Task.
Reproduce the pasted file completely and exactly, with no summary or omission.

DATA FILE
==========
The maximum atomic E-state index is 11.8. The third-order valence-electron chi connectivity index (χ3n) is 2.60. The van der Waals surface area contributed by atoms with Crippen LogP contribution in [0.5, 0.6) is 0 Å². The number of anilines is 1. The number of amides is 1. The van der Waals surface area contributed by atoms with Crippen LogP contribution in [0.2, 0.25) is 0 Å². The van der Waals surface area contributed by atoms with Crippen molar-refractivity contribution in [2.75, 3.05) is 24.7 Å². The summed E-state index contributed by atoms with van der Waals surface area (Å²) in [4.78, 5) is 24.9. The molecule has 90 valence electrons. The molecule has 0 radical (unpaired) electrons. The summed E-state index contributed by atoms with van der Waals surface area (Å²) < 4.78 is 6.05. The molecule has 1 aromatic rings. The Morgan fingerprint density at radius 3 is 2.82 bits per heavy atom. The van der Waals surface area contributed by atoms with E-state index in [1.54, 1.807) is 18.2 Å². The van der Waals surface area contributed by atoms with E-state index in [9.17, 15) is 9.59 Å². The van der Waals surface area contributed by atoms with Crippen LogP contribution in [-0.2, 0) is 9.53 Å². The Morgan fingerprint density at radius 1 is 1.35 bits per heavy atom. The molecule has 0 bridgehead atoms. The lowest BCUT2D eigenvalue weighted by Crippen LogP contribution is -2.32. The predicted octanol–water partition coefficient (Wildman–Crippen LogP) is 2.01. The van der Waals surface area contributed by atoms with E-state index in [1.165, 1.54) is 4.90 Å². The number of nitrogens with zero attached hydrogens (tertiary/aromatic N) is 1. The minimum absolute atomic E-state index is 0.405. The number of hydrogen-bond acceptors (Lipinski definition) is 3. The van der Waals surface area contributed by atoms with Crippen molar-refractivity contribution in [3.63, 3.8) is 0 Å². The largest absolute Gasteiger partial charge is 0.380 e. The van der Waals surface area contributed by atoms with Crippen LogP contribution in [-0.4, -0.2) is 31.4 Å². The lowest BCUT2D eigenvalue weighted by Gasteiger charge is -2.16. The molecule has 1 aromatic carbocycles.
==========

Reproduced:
The maximum atomic E-state index is 11.8. The third-order valence-electron chi connectivity index (χ3n) is 2.60. The van der Waals surface area contributed by atoms with Crippen LogP contribution in [0.5, 0.6) is 0 Å². The number of anilines is 1. The number of amides is 1. The van der Waals surface area contributed by atoms with Crippen LogP contribution in [0.2, 0.25) is 0 Å². The van der Waals surface area contributed by atoms with Crippen molar-refractivity contribution in [2.75, 3.05) is 24.7 Å². The summed E-state index contributed by atoms with van der Waals surface area (Å²) in [4.78, 5) is 24.9. The molecule has 90 valence electrons. The molecule has 0 radical (unpaired) electrons. The summed E-state index contributed by atoms with van der Waals surface area (Å²) < 4.78 is 6.05. The molecule has 1 aromatic rings. The Morgan fingerprint density at radius 3 is 2.82 bits per heavy atom. The van der Waals surface area contributed by atoms with E-state index in [1.54, 1.807) is 18.2 Å². The van der Waals surface area contributed by atoms with E-state index in [9.17, 15) is 9.59 Å². The van der Waals surface area contributed by atoms with Crippen LogP contribution in [-0.2, 0) is 9.53 Å². The Morgan fingerprint density at radius 1 is 1.35 bits per heavy atom. The molecule has 0 bridgehead atoms. The lowest BCUT2D eigenvalue weighted by Crippen LogP contribution is -2.32. The predicted octanol–water partition coefficient (Wildman–Crippen LogP) is 2.01. The van der Waals surface area contributed by atoms with E-state index in [1.165, 1.54) is 4.90 Å². The number of nitrogens with zero attached hydrogens (tertiary/aromatic N) is 1. The minimum absolute atomic E-state index is 0.405. The number of hydrogen-bond acceptors (Lipinski definition) is 3. The van der Waals surface area contributed by atoms with Crippen molar-refractivity contribution in [3.63, 3.8) is 0 Å². The largest absolute Gasteiger partial charge is 0.380 e. The van der Waals surface area contributed by atoms with Crippen LogP contribution in [-0.4, -0.2) is 31.4 Å². The lowest BCUT2D eigenvalue weighted by Gasteiger charge is -2.16. The molecule has 1 aromatic carbocycles.